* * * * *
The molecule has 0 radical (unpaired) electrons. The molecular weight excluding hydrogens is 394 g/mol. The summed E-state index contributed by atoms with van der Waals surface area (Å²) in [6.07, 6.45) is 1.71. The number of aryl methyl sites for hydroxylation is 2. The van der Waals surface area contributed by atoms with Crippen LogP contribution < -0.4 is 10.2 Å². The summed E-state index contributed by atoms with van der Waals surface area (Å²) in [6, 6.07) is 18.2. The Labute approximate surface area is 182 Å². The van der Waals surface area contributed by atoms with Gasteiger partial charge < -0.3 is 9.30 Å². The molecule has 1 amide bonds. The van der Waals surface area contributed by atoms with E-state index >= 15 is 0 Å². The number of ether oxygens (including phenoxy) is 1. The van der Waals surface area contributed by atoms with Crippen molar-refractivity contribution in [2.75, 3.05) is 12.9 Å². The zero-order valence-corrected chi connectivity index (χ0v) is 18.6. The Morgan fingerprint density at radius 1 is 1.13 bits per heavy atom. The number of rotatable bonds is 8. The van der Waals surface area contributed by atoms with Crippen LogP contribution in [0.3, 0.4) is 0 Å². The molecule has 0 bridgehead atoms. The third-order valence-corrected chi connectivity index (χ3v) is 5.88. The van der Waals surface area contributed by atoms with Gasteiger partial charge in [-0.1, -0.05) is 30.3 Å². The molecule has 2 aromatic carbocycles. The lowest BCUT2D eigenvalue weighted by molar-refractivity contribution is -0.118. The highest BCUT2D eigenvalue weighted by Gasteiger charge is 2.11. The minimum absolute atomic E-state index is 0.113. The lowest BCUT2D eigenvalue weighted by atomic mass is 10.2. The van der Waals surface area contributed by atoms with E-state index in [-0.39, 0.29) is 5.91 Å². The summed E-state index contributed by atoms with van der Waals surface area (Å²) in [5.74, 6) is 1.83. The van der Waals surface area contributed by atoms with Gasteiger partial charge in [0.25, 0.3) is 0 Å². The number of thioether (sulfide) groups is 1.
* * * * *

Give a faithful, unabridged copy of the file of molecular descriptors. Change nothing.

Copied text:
The molecule has 0 radical (unpaired) electrons. The molecular weight excluding hydrogens is 394 g/mol. The summed E-state index contributed by atoms with van der Waals surface area (Å²) in [6.07, 6.45) is 1.71. The number of aryl methyl sites for hydroxylation is 2. The van der Waals surface area contributed by atoms with Crippen LogP contribution < -0.4 is 10.2 Å². The summed E-state index contributed by atoms with van der Waals surface area (Å²) in [6, 6.07) is 18.2. The Labute approximate surface area is 182 Å². The van der Waals surface area contributed by atoms with Gasteiger partial charge < -0.3 is 9.30 Å². The molecule has 1 amide bonds. The van der Waals surface area contributed by atoms with E-state index >= 15 is 0 Å². The number of ether oxygens (including phenoxy) is 1. The van der Waals surface area contributed by atoms with Crippen molar-refractivity contribution in [2.75, 3.05) is 12.9 Å². The zero-order valence-corrected chi connectivity index (χ0v) is 18.6. The Morgan fingerprint density at radius 1 is 1.13 bits per heavy atom. The number of rotatable bonds is 8. The van der Waals surface area contributed by atoms with Crippen LogP contribution in [0.3, 0.4) is 0 Å². The molecule has 0 bridgehead atoms. The third-order valence-corrected chi connectivity index (χ3v) is 5.88. The van der Waals surface area contributed by atoms with Gasteiger partial charge in [-0.1, -0.05) is 30.3 Å². The molecule has 2 aromatic carbocycles. The lowest BCUT2D eigenvalue weighted by molar-refractivity contribution is -0.118. The highest BCUT2D eigenvalue weighted by Gasteiger charge is 2.11. The minimum absolute atomic E-state index is 0.113. The lowest BCUT2D eigenvalue weighted by atomic mass is 10.2. The van der Waals surface area contributed by atoms with E-state index in [-0.39, 0.29) is 5.91 Å². The summed E-state index contributed by atoms with van der Waals surface area (Å²) in [5.74, 6) is 1.83. The van der Waals surface area contributed by atoms with Gasteiger partial charge in [0.25, 0.3) is 0 Å². The number of thioether (sulfide) groups is 1.